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Nespelem Elementary students don their lab coats

 

Students observe science experiments, complete with beakers, test tubes, and lab coats. Clockwise from bottom left are Aiden Decker, chemical engineer Jake Gray, Francis Louie, Virgil Bearcub, Professor Seu Ha, Rosco Owhi-Leach, and Cylia St. Pierre. - Jacob Wagner photos

Students at Nespelem Elementary received a hands-on science experience from chemical engineers from Washington State University last week.

Doctor Seu Ha, an immigrant from Korea, received his Bachelor of Science in chemical engineering from North Carolina University and his doctorate from the University of Illinois before finding himself as a professor at WSU.

Ha was joined by his student, Jake Gray, a Mead High School graduate, who has a bachelor's degree in chemistry and one in chemical engineering from WSU and is getting his doctorate in chemical engineering from WSU.

The two left Pullman at 5 a.m. Nov. 22, out of Professor Ha's own pocket, to go to Nespelem to perform science experiments with fifth- through eighth-grade students.

"They're going to come up about once a semester," said Ralph Rise, who teaches science at Nespelem and arranged for the scientists to meet with his students.

"We're doing some demonstrations of different chemical effects," Jake Gray said. "It's basically a magic show type of thing to have fun and inspire the kids."

The students wore lab coats just like their scientist guests, and eagerly observed and participated in the performance of three experiments.

The first was called "golden rain," in which transparent solutions were blended, then heated to create a golden liquid.

The second was a hands-on, sodium alternated cross-polymerization, "which just means they're making plastic," Gray said. The students received two small plastic cups of different solutions, one being colored, then used droppers to mix one in the other. The reaction made colorful, gooey worms and spheres with which the students could play.

The third experiment was one of "chemiluminescence," which means it glows. After turning out the lights, Gray blended two chemicals, shook them, and it glowed a bright blue color, like that of a flame.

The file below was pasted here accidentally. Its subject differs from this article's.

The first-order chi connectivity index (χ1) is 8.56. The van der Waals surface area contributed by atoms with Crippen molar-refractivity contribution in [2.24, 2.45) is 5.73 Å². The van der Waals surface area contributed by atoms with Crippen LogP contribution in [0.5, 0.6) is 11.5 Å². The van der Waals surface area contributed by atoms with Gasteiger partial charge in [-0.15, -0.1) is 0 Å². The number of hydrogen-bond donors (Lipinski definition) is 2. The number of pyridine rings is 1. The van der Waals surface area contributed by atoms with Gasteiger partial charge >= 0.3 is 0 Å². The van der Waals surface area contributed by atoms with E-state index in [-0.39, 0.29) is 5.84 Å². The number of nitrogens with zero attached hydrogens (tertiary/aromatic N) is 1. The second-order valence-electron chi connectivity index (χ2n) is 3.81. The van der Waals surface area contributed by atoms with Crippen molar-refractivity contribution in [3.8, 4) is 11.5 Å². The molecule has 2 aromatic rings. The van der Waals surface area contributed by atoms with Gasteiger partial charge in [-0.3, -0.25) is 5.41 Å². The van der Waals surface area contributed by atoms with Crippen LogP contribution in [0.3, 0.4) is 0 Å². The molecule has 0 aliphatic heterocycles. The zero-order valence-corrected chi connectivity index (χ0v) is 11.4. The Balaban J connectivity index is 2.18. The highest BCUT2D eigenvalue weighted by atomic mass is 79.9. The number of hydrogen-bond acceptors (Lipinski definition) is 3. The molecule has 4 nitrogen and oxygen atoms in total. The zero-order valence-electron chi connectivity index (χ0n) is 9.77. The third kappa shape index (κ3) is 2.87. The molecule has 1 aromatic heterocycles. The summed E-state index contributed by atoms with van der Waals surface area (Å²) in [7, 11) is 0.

"We like to come out to this place and be good role models so (the students) can see there are good opportunities out there," said Dr. Ha. "We just like to show them the world is bigger than this area. ... There are so many opportunities just waiting for them; they just need to grab them. Work hard, study hard, go to college, and get their educations, and they can be great scientists and engineers; and with their degrees they can really change the world."

From left, fifth graders Aiden Decker, Virgil Bearcub, and Cylia St. Pierre marvel at the plastic goo they made in science class.

The students were engrossed and full of questions about the experiments. The top question being, "Can we eat it?" The students played with the goo they had made, and laughed that it resembled slime, boogers, and worms.

"It was really nice because they bring in some expertise and they spend a lot of time researching what they brought," said Ralph Rise. "We were able to show the connection between school, college, and the job force."

"We are in a very special area," Dr. Ha continued. "We have many people who I feel need good mentors and examples and just good messages that they can do it... that if they work hard they can do anything they want. I was nothing, but now I'm chasing my dream. These students can also have these dreams. I want them to think they can be more. They can be engineers, they can be artists, they can be anything they want. So I just hope that they will find their dream. The dream is bigger than what they see."

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